NIHR Imperial BRC Theme Biomedical Engineering launched a new era of collaboration bringing engineered technologies to the clinic

Biomedical Eng Launch event- From left to right: Professor George Hanna, Professor Mark Thursz, Professor Deborah Ashby and Professor Anthony Bull

Academic clinicians, engineers and research partners gathered to celebrate the official integration of the Biomedical Engineering Theme within the National Institute for Health and Care Research (NIHR) Imperial Biomedical Research Centre (BRC). This new Imperial BRC Theme sets an example for medical technology translation into the clinic for the first time.

Professor Deborah Ashby, Interim Dean of the Faculty of Medicine, Chair in Medical Statistics and Clinical trials, said in her opening remarks: “Bringing the Biomedical Engineering theme into the BRC community in our White City Campus will be a significant step in providing a comprehensive, integrated platform to create more impacts on health technology.  Given the general perception that engineering and medicine are often regarded as distinct disciplines, collaboration between these two fields poses a challenge. Yet, from my perspective, engineering is positioned to lead the way in offering practical solutions for clinical needs, and this groundbreaking collaboration will expedite the incorporation of an engineered mindset into clinical practices.”

Professor Mark Thursz, NIHR Imperial BRC Director and Professor of Hepatology, Professor of hepatology, Head of Department of Metabolism, Digestion and Reproduction, highlighted: “The BRC focuses on 14 themes to address the most pressing health needs in north-west London. These themes are connected by four crucial threads within the BRC: Early Diagnosis, Precision Medicine, Digital Health and Convergence Science. Our focus encompasses both responding to patient-led demand for technology (technology-pull) and identifying available technologies to meet patient needs (technology-push). An unprecedented milestone in BRC history unfolds as the Biomedical Engineering theme becomes seamlessly integrated. This new chapter is set to be powered by the collaborative forces of the Faculty of Engineering, the Faculty of Natural Sciences, and the Imperial College Business School. Their combined efforts aim to propel existing technologies forward, offering novel solutions not only to the Faculty of Medicine but also to the broader NHS service.”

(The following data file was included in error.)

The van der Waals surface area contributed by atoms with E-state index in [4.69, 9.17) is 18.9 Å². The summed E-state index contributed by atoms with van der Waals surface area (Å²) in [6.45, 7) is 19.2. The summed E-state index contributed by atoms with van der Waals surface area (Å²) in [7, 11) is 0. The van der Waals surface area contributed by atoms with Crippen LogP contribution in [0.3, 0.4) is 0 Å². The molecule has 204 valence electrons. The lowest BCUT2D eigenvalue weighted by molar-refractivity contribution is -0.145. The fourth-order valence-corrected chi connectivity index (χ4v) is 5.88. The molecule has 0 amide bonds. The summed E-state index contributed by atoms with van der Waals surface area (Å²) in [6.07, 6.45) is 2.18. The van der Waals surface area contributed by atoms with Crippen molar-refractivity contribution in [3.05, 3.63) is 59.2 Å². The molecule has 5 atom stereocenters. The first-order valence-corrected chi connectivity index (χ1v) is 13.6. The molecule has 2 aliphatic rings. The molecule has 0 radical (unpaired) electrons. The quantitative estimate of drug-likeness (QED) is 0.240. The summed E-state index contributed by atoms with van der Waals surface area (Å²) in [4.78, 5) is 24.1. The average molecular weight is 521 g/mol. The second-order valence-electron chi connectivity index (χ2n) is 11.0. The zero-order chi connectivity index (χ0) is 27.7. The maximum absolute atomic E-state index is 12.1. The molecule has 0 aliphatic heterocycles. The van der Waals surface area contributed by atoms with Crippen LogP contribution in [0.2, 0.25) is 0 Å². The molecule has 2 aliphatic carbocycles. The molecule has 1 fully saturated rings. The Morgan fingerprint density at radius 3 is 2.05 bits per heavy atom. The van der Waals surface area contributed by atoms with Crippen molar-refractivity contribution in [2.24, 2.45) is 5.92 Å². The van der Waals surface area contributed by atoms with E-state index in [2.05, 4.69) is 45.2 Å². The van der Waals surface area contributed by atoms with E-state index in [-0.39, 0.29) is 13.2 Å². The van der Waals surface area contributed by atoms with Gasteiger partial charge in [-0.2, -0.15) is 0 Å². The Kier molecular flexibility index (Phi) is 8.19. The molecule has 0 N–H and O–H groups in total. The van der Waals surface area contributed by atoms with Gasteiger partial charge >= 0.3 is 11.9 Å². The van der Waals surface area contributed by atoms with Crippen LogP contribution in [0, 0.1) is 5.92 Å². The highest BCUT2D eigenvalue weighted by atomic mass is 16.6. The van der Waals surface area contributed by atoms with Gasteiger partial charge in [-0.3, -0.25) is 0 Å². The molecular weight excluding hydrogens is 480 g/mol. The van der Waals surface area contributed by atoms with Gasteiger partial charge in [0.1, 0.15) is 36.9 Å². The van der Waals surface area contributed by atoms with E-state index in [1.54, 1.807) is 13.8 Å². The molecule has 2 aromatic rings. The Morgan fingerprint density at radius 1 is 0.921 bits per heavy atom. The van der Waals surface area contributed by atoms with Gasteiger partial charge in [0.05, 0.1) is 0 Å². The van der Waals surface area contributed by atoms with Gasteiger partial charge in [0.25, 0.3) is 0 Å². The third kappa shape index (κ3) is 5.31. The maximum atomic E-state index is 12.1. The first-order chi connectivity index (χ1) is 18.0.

Professor George Hanna, Biomedical Engineering Co-Theme Lead and Clinical Lead and Head of the Department of Surgery and Cancer, Director of the NIHR London In-Vitro Diagnostics Co-operative, said: “The BRC is equipped with a robust research infrastructure that plays a pivotal role, including clinical trial capacity, advanced data analysis, and training. Our strategy involves fostering collaborative projects through a range of funding schemes, injecting renewed vitality into the existing BRC infrastructure. This includes the addition of state-of-the-art laboratory facilities and partnerships with MedTechONE, the forefront health tech programme at the College. Expanding our influence, we will actively engage with other 13 themes and the NIHR-funded Health Research Centre. The establishment of BRC-funded resources is underway, covering both clinical and non-clinical researchers, along with the implementation of streamlined infrastructure access systems”.

In his talk, Professor Anthony Bull, Biomedical Engineering Theme Lead and Engineering Lead and Professor of Musculoskeletal Mechanics, Director of the Musculoskeletal Medical Engineering Centre and the Centre for Blast Injury Studies, highlighted the merit of incorporating the MedTech@IC College strategy within the theme. MedTech@IC is the College’s overarching coordinating and support initiative encompassing medtech translation both clinically and commercially, leveraging Imperial’s extensive intellectual property portfolio in this field.

Professor Bull announced the launch of the BRC-MedTechONE joint funding call, set to go live on 6 December 2023. This initiative, jointly funded by the NIHR BRC Biomedical Engineering Theme and the Wellcome Trust-funded MedTechONE initiative, makes £400k available for up to four cross-disciplinary translational projects lasting 12 months. Research topics span a wide range of areas, including medical sensing and imaging, medical devices, precision therapy, smart biomaterials, minimally invasive interventions and robotics, as well as diagnostics.

  • Professor Anthony Bull
    Professor Anthony Bull
    Professor of Musculoskeletal Mechanics
  • Professor George Hanna
    Professor George Hanna
    Professor of Surgical Sciences
  • Professor Mark Thursz
    Professor Mark Thursz
    NIHR Imperial BRC Director
  • Professor Deborah Ashby
    Professor Deborah Ashby
    Chair in Medical Statistics and Clinical Trials and Co-Director, ICTU